The plot of the film has a young couple( Michael Bryant  and Oja Kodar) on honeymoon becalmed off the coast of Africa. When they see a ship in the distance they sail over to say hello. Along the way they run across Hughie played by Laurence Harvey who is rowing over in a dinghy. He says big ship came from now deserted and sinking. It seems his wife and another couple died as a result of severe food poisoning. When Bryant insists on going to get the documentation for the ship to help with insurance and so he can actually be certain that he can tell authorities what happened Harvey balks, saying all paper work was ruined by the water and goes below to sleep. However when Bryant crosses to the ship and finds Jean Moreau and Orson Welles locked in the sinking ship, he knows something is wrong and he races to get back to his own boat only to find Harvey had taken control and is using the motor to sail off. Bryant then attempts to give chase in the sinking ship.

For me the film the film is a revelation. Forced to work within the limitations of boats on the ocean Welles was forced to get away from his short hand techniques and signature shots. As Joe Bendel said he couldn’t go for his typical low angles because you can’t knock the bottom out of a boat unless you’re aiming to sink it. In a weird way I think this could have been one of Welles best films largely because it isn’t like all his others- welles was forced to be creative to go beyond the typical and it helped.

As it stands now it does need a lot of work. The film is mostly silent. Welles character can be seen to talk but his voice was never dubbed in. Conversations repeat giving a weird dream like quality to bits of it. Several sequences-the burning of the boat for example go on way too long and clearly contains every scrap of film shot for it. I understand why people walked out of this cut. It is over long at times dull. It can be a tough haul especially in the first half.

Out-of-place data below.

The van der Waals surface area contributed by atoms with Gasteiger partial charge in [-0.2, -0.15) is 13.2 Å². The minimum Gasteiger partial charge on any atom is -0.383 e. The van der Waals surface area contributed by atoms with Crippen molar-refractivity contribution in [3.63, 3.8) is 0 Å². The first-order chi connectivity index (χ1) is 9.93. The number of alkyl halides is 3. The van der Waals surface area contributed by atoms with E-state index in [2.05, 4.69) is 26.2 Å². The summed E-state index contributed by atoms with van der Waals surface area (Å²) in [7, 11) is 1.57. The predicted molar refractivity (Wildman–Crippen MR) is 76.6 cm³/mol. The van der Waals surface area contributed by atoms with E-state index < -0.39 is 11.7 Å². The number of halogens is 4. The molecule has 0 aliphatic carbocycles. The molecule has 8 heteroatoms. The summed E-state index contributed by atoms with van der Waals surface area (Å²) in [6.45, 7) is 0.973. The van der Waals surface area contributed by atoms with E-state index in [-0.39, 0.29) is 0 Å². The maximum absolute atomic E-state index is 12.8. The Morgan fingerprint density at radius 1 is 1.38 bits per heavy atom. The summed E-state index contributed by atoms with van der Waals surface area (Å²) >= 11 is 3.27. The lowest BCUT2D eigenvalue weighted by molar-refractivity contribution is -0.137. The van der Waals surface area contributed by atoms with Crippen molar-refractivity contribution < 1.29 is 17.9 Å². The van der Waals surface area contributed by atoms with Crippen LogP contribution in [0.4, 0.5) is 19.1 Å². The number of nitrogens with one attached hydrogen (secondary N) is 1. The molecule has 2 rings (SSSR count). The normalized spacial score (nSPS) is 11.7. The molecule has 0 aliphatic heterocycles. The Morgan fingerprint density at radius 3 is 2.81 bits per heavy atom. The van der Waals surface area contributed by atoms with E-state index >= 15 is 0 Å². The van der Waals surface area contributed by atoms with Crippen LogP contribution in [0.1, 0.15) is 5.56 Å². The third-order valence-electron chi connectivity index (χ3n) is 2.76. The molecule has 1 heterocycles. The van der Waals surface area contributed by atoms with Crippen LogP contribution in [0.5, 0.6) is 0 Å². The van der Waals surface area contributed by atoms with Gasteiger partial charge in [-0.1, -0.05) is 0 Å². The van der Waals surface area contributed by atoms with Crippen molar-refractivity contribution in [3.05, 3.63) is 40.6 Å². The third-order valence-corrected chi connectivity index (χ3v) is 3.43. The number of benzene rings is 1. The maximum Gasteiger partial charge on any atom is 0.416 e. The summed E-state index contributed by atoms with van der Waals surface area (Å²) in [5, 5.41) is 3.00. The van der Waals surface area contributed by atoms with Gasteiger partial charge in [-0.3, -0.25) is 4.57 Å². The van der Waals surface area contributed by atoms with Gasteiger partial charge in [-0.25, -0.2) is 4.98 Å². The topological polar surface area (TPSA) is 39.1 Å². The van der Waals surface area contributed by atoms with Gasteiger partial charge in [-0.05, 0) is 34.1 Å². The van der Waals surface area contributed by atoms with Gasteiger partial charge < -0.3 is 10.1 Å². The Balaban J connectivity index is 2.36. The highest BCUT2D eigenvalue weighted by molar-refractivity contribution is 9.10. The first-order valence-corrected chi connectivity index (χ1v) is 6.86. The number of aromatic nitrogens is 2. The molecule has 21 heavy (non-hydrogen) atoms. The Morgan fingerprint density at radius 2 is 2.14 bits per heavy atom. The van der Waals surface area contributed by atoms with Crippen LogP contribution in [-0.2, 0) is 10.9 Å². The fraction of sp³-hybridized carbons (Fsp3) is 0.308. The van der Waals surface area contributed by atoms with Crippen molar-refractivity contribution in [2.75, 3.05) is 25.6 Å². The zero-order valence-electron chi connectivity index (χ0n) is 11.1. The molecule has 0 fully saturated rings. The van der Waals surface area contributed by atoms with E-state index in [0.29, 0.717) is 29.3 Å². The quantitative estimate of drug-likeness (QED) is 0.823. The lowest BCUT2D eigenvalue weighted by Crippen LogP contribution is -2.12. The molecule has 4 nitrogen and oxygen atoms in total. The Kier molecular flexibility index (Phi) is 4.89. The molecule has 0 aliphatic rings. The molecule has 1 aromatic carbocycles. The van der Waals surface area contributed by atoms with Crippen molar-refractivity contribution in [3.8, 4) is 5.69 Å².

But if you realize that this version would be cut down and can see the forest for the trees then you realize that this is something special. It’s a really good little pulp thriller. If it doesn’t have the deeper meanings of earlier Welles films it maybe more entertaining. To me the only obvious problems are minor ones, in particular the obvious false modesty of the naked Kodar as she comes on and off the boat.

Interestingly while the film suffers from some missing footage, seemingly just insert shots, we were told that the film was supposed to end with some footage of Harvey’s and Welles characters being attacked by sharks. The footage has gone missing and Welles was apparently upset the red blood they used looked green on film. To be honest film works better without it- not seeing what happening is much more haunting.

I really like the film and I can’t wait to see it finished….

…and that actually may happen.  Droessler said that they are trying to work out the rights to finish the film. .Additionally they would have to figure out how to dub the film, with most people being afraid to dub Welles. I don’t know why since he frequently dubbed everyone else.

Should you get a chance to see this version and think you can work with its limitations see it. It’s a kick in the pants